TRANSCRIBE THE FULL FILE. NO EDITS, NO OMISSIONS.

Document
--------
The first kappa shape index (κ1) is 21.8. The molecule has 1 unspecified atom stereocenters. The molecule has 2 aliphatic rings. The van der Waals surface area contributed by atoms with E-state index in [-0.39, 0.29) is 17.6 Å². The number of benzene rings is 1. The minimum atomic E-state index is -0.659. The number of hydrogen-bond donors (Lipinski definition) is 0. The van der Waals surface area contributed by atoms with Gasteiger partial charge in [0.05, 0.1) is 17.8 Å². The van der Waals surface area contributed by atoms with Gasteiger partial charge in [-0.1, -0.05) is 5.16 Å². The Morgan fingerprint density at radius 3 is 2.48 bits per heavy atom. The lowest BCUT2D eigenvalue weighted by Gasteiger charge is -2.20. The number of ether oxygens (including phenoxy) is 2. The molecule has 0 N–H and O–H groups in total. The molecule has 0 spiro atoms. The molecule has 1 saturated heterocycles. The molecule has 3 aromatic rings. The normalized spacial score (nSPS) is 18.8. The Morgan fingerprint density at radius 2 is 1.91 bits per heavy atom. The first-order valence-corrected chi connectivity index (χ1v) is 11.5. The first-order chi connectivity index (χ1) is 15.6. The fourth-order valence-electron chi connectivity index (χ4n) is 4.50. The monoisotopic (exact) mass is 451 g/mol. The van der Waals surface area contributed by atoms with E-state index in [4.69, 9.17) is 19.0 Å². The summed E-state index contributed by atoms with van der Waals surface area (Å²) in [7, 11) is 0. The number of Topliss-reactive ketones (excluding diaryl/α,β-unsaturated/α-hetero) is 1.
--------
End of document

The first kappa shape index (κ1) is 21.8. The molecule has 1 unspecified atom stereocenters. The molecule has 2 aliphatic rings. The van der Waals surface area contributed by atoms with E-state index in [-0.39, 0.29) is 17.6 Å². The number of benzene rings is 1. The minimum atomic E-state index is -0.659. The number of hydrogen-bond donors (Lipinski definition) is 0. The van der Waals surface area contributed by atoms with Gasteiger partial charge in [0.05, 0.1) is 17.8 Å². The van der Waals surface area contributed by atoms with Gasteiger partial charge in [-0.1, -0.05) is 5.16 Å². The Morgan fingerprint density at radius 3 is 2.48 bits per heavy atom. The lowest BCUT2D eigenvalue weighted by Gasteiger charge is -2.20. The number of ether oxygens (including phenoxy) is 2. The molecule has 0 N–H and O–H groups in total. The molecule has 0 spiro atoms. The molecule has 1 saturated heterocycles. The molecule has 3 aromatic rings. The normalized spacial score (nSPS) is 18.8. The Morgan fingerprint density at radius 2 is 1.91 bits per heavy atom. The first-order valence-corrected chi connectivity index (χ1v) is 11.5. The first-order chi connectivity index (χ1) is 15.6. The fourth-order valence-electron chi connectivity index (χ4n) is 4.50. The monoisotopic (exact) mass is 451 g/mol. The van der Waals surface area contributed by atoms with E-state index in [4.69, 9.17) is 19.0 Å². The summed E-state index contributed by atoms with van der Waals surface area (Å²) in [7, 11) is 0. The number of Topliss-reactive ketones (excluding diaryl/α,β-unsaturated/α-hetero) is 1.